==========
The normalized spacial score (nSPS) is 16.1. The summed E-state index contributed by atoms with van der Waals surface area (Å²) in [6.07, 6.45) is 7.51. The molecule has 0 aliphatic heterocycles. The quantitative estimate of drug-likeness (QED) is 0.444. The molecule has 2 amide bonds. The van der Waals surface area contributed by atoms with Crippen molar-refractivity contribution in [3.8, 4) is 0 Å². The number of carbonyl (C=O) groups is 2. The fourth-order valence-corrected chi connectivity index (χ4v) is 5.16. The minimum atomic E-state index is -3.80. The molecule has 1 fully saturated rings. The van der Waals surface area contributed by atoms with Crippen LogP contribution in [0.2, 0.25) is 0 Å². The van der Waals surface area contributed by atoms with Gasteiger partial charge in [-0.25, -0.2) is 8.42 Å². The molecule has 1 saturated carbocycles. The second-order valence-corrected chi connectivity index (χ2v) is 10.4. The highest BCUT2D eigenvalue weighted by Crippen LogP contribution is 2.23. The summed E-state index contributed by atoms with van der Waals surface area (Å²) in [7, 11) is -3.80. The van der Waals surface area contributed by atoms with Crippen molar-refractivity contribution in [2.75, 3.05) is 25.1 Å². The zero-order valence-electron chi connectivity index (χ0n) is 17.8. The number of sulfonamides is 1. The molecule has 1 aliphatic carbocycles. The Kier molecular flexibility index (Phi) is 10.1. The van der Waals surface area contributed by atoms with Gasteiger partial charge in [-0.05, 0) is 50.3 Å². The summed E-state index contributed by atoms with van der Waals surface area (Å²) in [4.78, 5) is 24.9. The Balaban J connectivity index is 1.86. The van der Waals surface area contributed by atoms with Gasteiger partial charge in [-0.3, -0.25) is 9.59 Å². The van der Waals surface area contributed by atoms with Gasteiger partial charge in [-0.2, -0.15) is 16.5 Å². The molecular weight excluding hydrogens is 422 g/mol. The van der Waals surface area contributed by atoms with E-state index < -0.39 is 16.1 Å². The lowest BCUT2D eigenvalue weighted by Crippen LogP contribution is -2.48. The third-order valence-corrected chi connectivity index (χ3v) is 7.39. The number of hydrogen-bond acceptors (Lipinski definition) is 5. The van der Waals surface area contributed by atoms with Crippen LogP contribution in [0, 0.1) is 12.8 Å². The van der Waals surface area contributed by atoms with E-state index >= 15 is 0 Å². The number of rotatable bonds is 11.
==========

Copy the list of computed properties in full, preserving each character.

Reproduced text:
The normalized spacial score (nSPS) is 16.1. The summed E-state index contributed by atoms with van der Waals surface area (Å²) in [6.07, 6.45) is 7.51. The molecule has 0 aliphatic heterocycles. The quantitative estimate of drug-likeness (QED) is 0.444. The molecule has 2 amide bonds. The van der Waals surface area contributed by atoms with Crippen molar-refractivity contribution in [3.8, 4) is 0 Å². The number of carbonyl (C=O) groups is 2. The fourth-order valence-corrected chi connectivity index (χ4v) is 5.16. The minimum atomic E-state index is -3.80. The molecule has 1 fully saturated rings. The van der Waals surface area contributed by atoms with Crippen LogP contribution in [0.2, 0.25) is 0 Å². The van der Waals surface area contributed by atoms with Gasteiger partial charge in [-0.25, -0.2) is 8.42 Å². The molecule has 1 saturated carbocycles. The second-order valence-corrected chi connectivity index (χ2v) is 10.4. The highest BCUT2D eigenvalue weighted by Crippen LogP contribution is 2.23. The summed E-state index contributed by atoms with van der Waals surface area (Å²) in [7, 11) is -3.80. The van der Waals surface area contributed by atoms with Crippen molar-refractivity contribution in [2.75, 3.05) is 25.1 Å². The zero-order valence-electron chi connectivity index (χ0n) is 17.8. The number of sulfonamides is 1. The molecule has 1 aliphatic carbocycles. The Kier molecular flexibility index (Phi) is 10.1. The van der Waals surface area contributed by atoms with Gasteiger partial charge in [-0.05, 0) is 50.3 Å². The summed E-state index contributed by atoms with van der Waals surface area (Å²) in [4.78, 5) is 24.9. The Balaban J connectivity index is 1.86. The van der Waals surface area contributed by atoms with Gasteiger partial charge in [-0.3, -0.25) is 9.59 Å². The van der Waals surface area contributed by atoms with Gasteiger partial charge in [-0.2, -0.15) is 16.5 Å². The molecular weight excluding hydrogens is 422 g/mol. The van der Waals surface area contributed by atoms with E-state index < -0.39 is 16.1 Å². The lowest BCUT2D eigenvalue weighted by Crippen LogP contribution is -2.48. The third-order valence-corrected chi connectivity index (χ3v) is 7.39. The number of hydrogen-bond acceptors (Lipinski definition) is 5. The van der Waals surface area contributed by atoms with Crippen LogP contribution in [0, 0.1) is 12.8 Å². The van der Waals surface area contributed by atoms with E-state index >= 15 is 0 Å². The number of rotatable bonds is 11.